For rubber composites prepared for “green tires”, the dynamic performance is extremely important. Therefore, for this research, a chemical interface between silica and rubber was formed. Preparing high performance silica/rubber composites for “green tires” using the latex compounding method is a more complex and restrictive study than the preparation of other polymer composites. Using different modifiers to form chemical and physical interfaces between silica and rubber is a simple and feasible method to achieve this goal.
In this research, the silica/NR master batches were prepared using the latex compounding method. Alcohol polyoxyethylene ether (AEO) [35
]), a widely-used nonionic SAA, and 3-mercaptopropyltriethoxysilane (K-MEPTS) [36
], which was commercially developed and widely used in the rubber industry, were selected as modifiers to be used together in silica modification in the aqueous phase (as shown in Figure 1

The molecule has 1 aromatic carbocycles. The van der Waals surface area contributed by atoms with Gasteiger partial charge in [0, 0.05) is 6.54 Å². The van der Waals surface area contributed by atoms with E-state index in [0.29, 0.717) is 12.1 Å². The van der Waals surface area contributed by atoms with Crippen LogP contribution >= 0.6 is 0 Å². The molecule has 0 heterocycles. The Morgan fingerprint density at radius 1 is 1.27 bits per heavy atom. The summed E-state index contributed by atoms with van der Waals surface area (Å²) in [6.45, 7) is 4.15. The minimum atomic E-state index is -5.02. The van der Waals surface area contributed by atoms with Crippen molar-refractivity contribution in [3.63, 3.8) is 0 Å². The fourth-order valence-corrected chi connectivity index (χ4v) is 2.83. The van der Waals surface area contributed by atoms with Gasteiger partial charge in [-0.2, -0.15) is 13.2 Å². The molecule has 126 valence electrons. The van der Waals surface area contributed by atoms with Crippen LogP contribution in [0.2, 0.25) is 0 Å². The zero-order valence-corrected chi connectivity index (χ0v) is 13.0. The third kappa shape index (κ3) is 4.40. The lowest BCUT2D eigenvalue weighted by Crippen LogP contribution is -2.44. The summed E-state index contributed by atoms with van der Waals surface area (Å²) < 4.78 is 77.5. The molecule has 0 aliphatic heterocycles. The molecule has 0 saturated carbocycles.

). This is a novel strategy proposed for silica modification for preparing silica/rubber master batches. The magnitude of the chemical and physical interface between silica and rubber is varied by adjusting the amount of AEO and K-MEPTS used in silica modification. In our research, pure and different modified silica were characterized by Fourier transform infrared spectroscopy (FT-IR), thermal gravimetric analysis (TGA), and Raman spectroscopy. The interaction between K-MEPTS and AEO was confirmed through the results of these characterizations. Pure and different modified silica were used in preparing silica/NR master batches by the latex compounding method. In this part of the research, the role played by K-MEPTS and AEO using the co-coagulation of silica and NR was confirmed. Finally, the properties of silica/NR composites containing different modified silica were compared. The effect of the chemical interface between silica and rubber, formed by K-MEPTS, and the physical interface between silica and rubber, formed by AEO, on the performance of silica/NR composites was investigated.